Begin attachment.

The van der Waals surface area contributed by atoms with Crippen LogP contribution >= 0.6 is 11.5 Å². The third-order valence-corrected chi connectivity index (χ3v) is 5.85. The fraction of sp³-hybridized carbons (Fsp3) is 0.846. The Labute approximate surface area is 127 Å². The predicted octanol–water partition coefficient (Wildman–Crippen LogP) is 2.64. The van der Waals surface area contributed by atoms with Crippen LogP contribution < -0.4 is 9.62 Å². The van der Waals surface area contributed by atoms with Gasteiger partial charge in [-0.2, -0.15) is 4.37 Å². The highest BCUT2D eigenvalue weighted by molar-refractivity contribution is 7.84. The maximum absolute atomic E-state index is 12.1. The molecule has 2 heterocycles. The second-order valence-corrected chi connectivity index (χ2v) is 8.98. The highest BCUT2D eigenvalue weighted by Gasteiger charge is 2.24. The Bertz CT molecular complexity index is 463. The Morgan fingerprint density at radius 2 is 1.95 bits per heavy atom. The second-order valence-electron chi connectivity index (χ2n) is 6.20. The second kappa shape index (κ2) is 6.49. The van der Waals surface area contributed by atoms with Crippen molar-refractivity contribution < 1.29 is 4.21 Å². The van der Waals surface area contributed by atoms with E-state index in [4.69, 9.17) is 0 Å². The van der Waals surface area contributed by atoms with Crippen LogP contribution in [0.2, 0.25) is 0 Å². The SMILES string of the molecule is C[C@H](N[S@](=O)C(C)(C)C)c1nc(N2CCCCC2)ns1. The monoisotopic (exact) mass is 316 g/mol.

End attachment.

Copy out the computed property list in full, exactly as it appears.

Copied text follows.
The van der Waals surface area contributed by atoms with Crippen LogP contribution >= 0.6 is 11.5 Å². The third-order valence-corrected chi connectivity index (χ3v) is 5.85. The fraction of sp³-hybridized carbons (Fsp3) is 0.846. The Labute approximate surface area is 127 Å². The predicted octanol–water partition coefficient (Wildman–Crippen LogP) is 2.64. The van der Waals surface area contributed by atoms with Crippen LogP contribution < -0.4 is 9.62 Å². The van der Waals surface area contributed by atoms with Gasteiger partial charge in [-0.2, -0.15) is 4.37 Å². The highest BCUT2D eigenvalue weighted by molar-refractivity contribution is 7.84. The maximum absolute atomic E-state index is 12.1. The molecule has 2 heterocycles. The second-order valence-corrected chi connectivity index (χ2v) is 8.98. The highest BCUT2D eigenvalue weighted by Gasteiger charge is 2.24. The Bertz CT molecular complexity index is 463. The Morgan fingerprint density at radius 2 is 1.95 bits per heavy atom. The second-order valence-electron chi connectivity index (χ2n) is 6.20. The second kappa shape index (κ2) is 6.49. The van der Waals surface area contributed by atoms with Crippen molar-refractivity contribution < 1.29 is 4.21 Å². The van der Waals surface area contributed by atoms with E-state index in [4.69, 9.17) is 0 Å². The van der Waals surface area contributed by atoms with Crippen LogP contribution in [0.2, 0.25) is 0 Å². The SMILES string of the molecule is C[C@H](N[S@](=O)C(C)(C)C)c1nc(N2CCCCC2)ns1. The monoisotopic (exact) mass is 316 g/mol.